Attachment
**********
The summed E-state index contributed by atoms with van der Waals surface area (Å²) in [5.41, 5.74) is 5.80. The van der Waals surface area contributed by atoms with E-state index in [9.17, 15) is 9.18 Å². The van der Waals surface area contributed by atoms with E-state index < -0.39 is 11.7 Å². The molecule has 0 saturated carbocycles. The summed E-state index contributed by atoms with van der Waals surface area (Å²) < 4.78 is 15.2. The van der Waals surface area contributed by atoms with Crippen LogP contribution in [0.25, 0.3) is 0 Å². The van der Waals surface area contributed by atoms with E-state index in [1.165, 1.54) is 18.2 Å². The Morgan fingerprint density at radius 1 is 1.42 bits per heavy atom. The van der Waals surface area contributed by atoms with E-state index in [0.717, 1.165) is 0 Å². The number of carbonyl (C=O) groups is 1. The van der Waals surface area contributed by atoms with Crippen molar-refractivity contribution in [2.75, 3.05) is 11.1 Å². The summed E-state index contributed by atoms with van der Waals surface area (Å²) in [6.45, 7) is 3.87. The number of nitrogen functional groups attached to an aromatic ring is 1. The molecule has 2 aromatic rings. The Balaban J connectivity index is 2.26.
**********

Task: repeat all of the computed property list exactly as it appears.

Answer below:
The summed E-state index contributed by atoms with van der Waals surface area (Å²) in [5.41, 5.74) is 5.80. The van der Waals surface area contributed by atoms with E-state index in [9.17, 15) is 9.18 Å². The van der Waals surface area contributed by atoms with E-state index < -0.39 is 11.7 Å². The molecule has 0 saturated carbocycles. The summed E-state index contributed by atoms with van der Waals surface area (Å²) < 4.78 is 15.2. The van der Waals surface area contributed by atoms with Crippen LogP contribution in [0.25, 0.3) is 0 Å². The van der Waals surface area contributed by atoms with E-state index in [1.165, 1.54) is 18.2 Å². The Morgan fingerprint density at radius 1 is 1.42 bits per heavy atom. The van der Waals surface area contributed by atoms with E-state index in [0.717, 1.165) is 0 Å². The number of carbonyl (C=O) groups is 1. The van der Waals surface area contributed by atoms with Crippen molar-refractivity contribution in [2.75, 3.05) is 11.1 Å². The summed E-state index contributed by atoms with van der Waals surface area (Å²) in [6.45, 7) is 3.87. The number of nitrogen functional groups attached to an aromatic ring is 1. The molecule has 2 aromatic rings. The Balaban J connectivity index is 2.26.